Looking back, he’s sympathetic to his peers, like early investor Roger Ver, who have largely borne the brunt of fierce internet trolling. To Voorhees, it’s an example of how “mean and nasty” the debate got over what he believes was a well-intentioned, and ultimately necessary, change.

Voorhees, like Ver, maintains his position that bitcoin’s 1 MB block size needs to be raised for the software to succeed, and he remains taken aback by suggestions that the events served as a referendum that found developers staking a different path forward.

Asked to retort common criticisms of the Segwit2x proposal, Voorhees is quick to tear down arguments that have seemingly become accepted mantra.

“Are you saying bitcoin was not supposed to be used as a peer-to-peer cash system? It’s the sub-title of the white paper,” he says sarcastically.

Still, he does seem to refuse what appears to be the mainstream consensus, that bitcoin is now an asset more akin to a digital gold. To Voorhees, bitcoin can’t just be an asset class, or even a store of value, because it’s primary utility isn’t to be held, but to be spent.

“I’ve never confused price and utility. The only reason that the price should rise is if more people are finding it useful,” he says. “Holding is a derivative use case, it only applies long term if there’s something else the thing is useful for. In this case it was value transfer.”

Sly fox

From there, the issue is forced further, to the point where it’s perhaps too onerous to state the number of conditionals I use to prod at his preconceptions. But to this barrage, Voorhees holds the line, and over the course of the dialogue, his positions become a bit more defined.

He believes bitcoin cannot succeed as simply a store of value (and that better scaling is needed), that the rising tide of competing cryptocurrencies isn’t likely to be beaten back (by any bitcoin advance) and that, this aside, bitcoin remains worth fighting for as it’s the best chance for the cryptocurrency concept to be truly realized.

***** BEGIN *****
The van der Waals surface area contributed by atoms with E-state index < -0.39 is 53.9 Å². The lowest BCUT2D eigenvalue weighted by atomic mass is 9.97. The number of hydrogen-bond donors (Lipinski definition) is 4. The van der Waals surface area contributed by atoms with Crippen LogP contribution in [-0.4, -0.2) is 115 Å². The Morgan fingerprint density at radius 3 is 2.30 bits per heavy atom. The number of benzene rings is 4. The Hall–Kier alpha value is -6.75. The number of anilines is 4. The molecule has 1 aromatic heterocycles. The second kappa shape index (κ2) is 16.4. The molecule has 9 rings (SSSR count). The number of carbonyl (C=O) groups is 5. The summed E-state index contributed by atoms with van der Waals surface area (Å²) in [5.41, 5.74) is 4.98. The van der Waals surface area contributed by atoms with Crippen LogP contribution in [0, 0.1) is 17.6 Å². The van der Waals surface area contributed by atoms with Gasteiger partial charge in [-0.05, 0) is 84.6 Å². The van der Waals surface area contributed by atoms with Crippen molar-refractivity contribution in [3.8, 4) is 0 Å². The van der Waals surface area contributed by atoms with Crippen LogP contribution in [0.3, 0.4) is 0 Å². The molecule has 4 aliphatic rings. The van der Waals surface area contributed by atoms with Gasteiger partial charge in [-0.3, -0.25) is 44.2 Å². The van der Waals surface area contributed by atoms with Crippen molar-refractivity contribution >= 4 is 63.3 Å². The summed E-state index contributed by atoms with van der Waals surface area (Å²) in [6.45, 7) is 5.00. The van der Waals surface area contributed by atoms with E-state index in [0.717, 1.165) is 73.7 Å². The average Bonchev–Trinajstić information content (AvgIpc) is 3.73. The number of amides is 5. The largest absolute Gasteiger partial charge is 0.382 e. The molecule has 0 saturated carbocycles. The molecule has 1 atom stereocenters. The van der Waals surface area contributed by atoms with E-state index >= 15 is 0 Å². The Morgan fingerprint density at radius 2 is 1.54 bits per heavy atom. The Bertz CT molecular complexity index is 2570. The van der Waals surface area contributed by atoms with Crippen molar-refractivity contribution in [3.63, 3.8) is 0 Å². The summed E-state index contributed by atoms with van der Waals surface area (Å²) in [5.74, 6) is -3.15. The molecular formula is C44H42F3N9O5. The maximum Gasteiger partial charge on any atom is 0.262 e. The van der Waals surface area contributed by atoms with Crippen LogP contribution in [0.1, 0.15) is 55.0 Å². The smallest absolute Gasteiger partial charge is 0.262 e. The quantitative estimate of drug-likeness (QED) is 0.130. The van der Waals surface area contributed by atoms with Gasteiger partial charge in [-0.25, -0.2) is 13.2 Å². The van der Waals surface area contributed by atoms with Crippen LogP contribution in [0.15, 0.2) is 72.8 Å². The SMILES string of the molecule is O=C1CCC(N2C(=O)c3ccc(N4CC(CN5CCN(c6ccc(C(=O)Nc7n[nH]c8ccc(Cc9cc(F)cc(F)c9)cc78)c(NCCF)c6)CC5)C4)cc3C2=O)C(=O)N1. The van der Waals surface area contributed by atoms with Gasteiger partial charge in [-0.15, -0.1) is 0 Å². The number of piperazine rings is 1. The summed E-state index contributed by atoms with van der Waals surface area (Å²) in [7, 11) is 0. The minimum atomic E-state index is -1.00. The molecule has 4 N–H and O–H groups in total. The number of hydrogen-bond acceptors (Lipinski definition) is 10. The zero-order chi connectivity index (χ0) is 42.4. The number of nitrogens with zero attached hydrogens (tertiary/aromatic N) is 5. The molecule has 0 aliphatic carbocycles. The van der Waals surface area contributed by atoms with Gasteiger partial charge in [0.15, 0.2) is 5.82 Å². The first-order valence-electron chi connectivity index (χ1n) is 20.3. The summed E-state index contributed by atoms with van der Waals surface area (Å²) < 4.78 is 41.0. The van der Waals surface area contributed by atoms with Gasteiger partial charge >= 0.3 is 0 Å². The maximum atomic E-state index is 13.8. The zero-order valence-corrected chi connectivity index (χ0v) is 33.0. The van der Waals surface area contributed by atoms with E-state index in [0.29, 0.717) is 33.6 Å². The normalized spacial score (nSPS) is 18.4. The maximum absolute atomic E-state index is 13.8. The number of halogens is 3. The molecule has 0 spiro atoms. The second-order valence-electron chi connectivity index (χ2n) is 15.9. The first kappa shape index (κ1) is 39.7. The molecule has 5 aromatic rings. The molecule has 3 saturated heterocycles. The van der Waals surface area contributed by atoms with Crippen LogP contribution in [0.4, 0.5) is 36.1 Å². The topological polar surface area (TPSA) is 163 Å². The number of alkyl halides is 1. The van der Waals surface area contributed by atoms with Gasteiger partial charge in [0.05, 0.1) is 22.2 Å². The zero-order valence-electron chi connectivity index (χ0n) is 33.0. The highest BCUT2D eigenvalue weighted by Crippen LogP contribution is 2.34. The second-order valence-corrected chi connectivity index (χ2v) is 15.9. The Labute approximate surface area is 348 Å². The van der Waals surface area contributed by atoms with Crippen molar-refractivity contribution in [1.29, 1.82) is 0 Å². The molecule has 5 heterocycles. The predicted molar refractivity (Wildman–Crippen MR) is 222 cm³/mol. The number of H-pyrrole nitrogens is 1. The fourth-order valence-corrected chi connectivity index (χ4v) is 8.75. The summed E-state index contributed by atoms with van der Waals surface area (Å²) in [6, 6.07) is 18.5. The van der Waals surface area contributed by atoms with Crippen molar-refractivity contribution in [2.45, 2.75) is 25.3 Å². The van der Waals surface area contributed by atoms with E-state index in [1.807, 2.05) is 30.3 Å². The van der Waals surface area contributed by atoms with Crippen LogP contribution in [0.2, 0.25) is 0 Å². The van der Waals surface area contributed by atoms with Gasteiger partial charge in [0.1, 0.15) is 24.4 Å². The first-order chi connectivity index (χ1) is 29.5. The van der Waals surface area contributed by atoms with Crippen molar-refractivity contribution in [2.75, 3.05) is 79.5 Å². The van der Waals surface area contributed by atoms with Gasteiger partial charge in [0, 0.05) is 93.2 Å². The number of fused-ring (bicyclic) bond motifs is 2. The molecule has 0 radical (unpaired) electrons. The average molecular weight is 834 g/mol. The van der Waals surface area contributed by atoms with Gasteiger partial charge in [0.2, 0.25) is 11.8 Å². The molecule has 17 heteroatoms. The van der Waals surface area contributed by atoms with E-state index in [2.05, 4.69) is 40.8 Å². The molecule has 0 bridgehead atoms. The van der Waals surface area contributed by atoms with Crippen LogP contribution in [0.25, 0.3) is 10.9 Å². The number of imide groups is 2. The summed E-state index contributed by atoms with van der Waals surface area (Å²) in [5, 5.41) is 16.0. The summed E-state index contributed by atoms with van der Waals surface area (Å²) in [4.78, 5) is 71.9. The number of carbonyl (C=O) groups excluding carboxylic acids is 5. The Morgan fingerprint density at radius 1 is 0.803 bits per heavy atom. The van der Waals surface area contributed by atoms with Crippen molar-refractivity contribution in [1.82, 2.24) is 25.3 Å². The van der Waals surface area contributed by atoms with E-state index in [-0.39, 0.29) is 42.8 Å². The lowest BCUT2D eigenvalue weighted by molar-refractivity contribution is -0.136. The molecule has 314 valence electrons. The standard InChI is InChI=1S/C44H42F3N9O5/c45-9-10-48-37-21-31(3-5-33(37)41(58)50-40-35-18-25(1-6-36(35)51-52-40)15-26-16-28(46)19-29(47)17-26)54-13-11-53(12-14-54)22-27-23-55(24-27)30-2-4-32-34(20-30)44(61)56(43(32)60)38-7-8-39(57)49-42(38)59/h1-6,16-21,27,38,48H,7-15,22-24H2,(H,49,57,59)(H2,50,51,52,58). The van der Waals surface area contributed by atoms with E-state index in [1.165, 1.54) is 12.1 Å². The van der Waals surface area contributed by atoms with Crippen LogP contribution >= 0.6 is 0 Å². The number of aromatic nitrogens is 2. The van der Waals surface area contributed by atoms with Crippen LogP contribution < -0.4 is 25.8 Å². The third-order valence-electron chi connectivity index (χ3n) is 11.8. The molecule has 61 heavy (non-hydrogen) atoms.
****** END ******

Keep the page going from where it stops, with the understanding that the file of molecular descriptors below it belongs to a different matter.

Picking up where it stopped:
It’s perhaps this last goal that seems to most motivate Voorhees and his continued visibility in bitcoin, despite ShapeShift’s embrace of a more practical model that focuses on many protocols.

Indeed, if Voorhees proves nothing else in conversation, it’s that he’s perhaps uniquely able to see both idealism and practicality as two separate ideas to be embraced.

Time after time, he defends the idea that “magic internet money” can’t be silly or arbitrary, no matter how many there are, going so far as to fight against the idea that cryptocurrencies only have value when measured against a fiat currency.

“If it wasn’t, why would anyone be interested in it? Other than some cryptographers,” he says.

But he remains devoted to bitcoin because he wants to see the world cryptocurrency unleashes sooner than later.

“The issue is that of all the work and effort going to build bitcoin today, if it gets surpassed or destroyed, it delays the entire project,” he says.

The hanging wire

This intellectual game of fox and the hound now over, we retreat back to ShapeShift’s offices, both perhaps unsure of what to make of the conversation.

Somewhere at a coffee shop, we decide on a title for the discussion – “The philosophy of change as it relates to bitcoin and cryptocurrency” –and soon after call it a draw. Though, there’s a sense of disorientation that remains.

Looking at a twin pair of fox paintings on the wall, my perceptions blurs. Made of a million black and blue brushstrokes, I remember there’s no such thing as color at all. The images I’m seeing aren’t even right side up, they seem to say.

Voorhees stops to fix the picture.

A little to the right, a little to the left.

“It might just be the wire,” he says at last.

Do I see what he sees? I linger on the way out, stepping back, changing perspective, looking at the pictures from different angles. Stepping into the elevator, I resolve that if they’re off, I can’t tell.

But it’s a testament to Voorhees that I feel like they should be.

Want more? Hear Erik Voorhees discuss his philosophy toward digital assets.

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Original artwork by Luis Buenaventura II, creator of the CryptoPop website. Click here to view more by the artist, and to check out the official CoinDesk Most Influential T-shirt.

Video by Ali Powell at 40 Thieves Films